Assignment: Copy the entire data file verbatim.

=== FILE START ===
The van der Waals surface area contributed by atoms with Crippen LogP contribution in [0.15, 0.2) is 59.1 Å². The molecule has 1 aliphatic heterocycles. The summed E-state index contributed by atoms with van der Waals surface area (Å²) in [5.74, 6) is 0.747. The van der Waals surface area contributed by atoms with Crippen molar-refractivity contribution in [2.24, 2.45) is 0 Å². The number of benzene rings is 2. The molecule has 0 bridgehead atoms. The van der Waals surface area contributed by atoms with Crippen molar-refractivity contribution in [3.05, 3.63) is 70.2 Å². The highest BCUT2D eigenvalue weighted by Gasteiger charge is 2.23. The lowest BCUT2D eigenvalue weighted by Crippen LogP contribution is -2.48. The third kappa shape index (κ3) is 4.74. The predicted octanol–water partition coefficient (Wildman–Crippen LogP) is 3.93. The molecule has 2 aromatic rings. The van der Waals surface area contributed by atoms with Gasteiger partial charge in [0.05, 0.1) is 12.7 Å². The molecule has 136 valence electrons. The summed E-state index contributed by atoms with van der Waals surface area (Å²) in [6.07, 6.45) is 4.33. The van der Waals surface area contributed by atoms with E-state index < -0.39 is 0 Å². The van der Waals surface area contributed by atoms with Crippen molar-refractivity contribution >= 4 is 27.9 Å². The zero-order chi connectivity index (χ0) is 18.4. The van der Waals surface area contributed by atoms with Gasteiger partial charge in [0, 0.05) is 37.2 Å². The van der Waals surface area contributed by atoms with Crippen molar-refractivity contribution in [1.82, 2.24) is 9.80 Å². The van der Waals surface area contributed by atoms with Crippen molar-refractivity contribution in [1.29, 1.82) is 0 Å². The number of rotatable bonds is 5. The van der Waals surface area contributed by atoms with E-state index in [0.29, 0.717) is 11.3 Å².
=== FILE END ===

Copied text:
The van der Waals surface area contributed by atoms with Crippen LogP contribution in [0.15, 0.2) is 59.1 Å². The molecule has 1 aliphatic heterocycles. The summed E-state index contributed by atoms with van der Waals surface area (Å²) in [5.74, 6) is 0.747. The van der Waals surface area contributed by atoms with Crippen molar-refractivity contribution in [2.24, 2.45) is 0 Å². The number of benzene rings is 2. The molecule has 0 bridgehead atoms. The van der Waals surface area contributed by atoms with Crippen molar-refractivity contribution in [3.05, 3.63) is 70.2 Å². The highest BCUT2D eigenvalue weighted by Gasteiger charge is 2.23. The lowest BCUT2D eigenvalue weighted by Crippen LogP contribution is -2.48. The third kappa shape index (κ3) is 4.74. The predicted octanol–water partition coefficient (Wildman–Crippen LogP) is 3.93. The molecule has 2 aromatic rings. The van der Waals surface area contributed by atoms with Gasteiger partial charge in [0.05, 0.1) is 12.7 Å². The molecule has 136 valence electrons. The summed E-state index contributed by atoms with van der Waals surface area (Å²) in [6.07, 6.45) is 4.33. The van der Waals surface area contributed by atoms with E-state index < -0.39 is 0 Å². The van der Waals surface area contributed by atoms with Crippen molar-refractivity contribution >= 4 is 27.9 Å². The zero-order chi connectivity index (χ0) is 18.4. The van der Waals surface area contributed by atoms with Gasteiger partial charge in [0, 0.05) is 37.2 Å². The van der Waals surface area contributed by atoms with Crippen molar-refractivity contribution in [1.82, 2.24) is 9.80 Å². The van der Waals surface area contributed by atoms with Crippen molar-refractivity contribution in [1.29, 1.82) is 0 Å². The number of rotatable bonds is 5. The van der Waals surface area contributed by atoms with E-state index in [0.29, 0.717) is 11.3 Å².